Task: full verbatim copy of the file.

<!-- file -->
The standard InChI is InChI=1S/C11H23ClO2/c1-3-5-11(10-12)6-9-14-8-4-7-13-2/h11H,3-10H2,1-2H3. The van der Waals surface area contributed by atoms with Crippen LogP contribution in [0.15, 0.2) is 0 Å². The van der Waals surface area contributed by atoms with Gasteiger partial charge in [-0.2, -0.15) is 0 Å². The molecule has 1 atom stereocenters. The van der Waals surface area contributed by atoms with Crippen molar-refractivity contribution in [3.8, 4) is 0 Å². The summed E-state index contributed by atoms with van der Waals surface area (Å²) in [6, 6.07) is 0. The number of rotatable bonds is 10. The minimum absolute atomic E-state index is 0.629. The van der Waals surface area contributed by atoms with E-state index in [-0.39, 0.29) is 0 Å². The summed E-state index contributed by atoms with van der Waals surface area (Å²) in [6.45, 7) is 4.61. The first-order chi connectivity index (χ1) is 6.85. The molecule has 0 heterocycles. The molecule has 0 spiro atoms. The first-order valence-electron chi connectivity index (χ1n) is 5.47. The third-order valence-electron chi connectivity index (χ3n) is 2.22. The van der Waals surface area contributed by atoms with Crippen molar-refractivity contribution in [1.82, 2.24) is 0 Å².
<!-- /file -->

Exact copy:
The standard InChI is InChI=1S/C11H23ClO2/c1-3-5-11(10-12)6-9-14-8-4-7-13-2/h11H,3-10H2,1-2H3. The van der Waals surface area contributed by atoms with Crippen LogP contribution in [0.15, 0.2) is 0 Å². The van der Waals surface area contributed by atoms with Gasteiger partial charge in [-0.2, -0.15) is 0 Å². The molecule has 1 atom stereocenters. The van der Waals surface area contributed by atoms with Crippen molar-refractivity contribution in [3.8, 4) is 0 Å². The summed E-state index contributed by atoms with van der Waals surface area (Å²) in [6, 6.07) is 0. The number of rotatable bonds is 10. The minimum absolute atomic E-state index is 0.629. The van der Waals surface area contributed by atoms with E-state index in [-0.39, 0.29) is 0 Å². The summed E-state index contributed by atoms with van der Waals surface area (Å²) in [6.45, 7) is 4.61. The first-order chi connectivity index (χ1) is 6.85. The molecule has 0 heterocycles. The molecule has 0 spiro atoms. The first-order valence-electron chi connectivity index (χ1n) is 5.47. The third-order valence-electron chi connectivity index (χ3n) is 2.22. The van der Waals surface area contributed by atoms with Crippen molar-refractivity contribution in [1.82, 2.24) is 0 Å².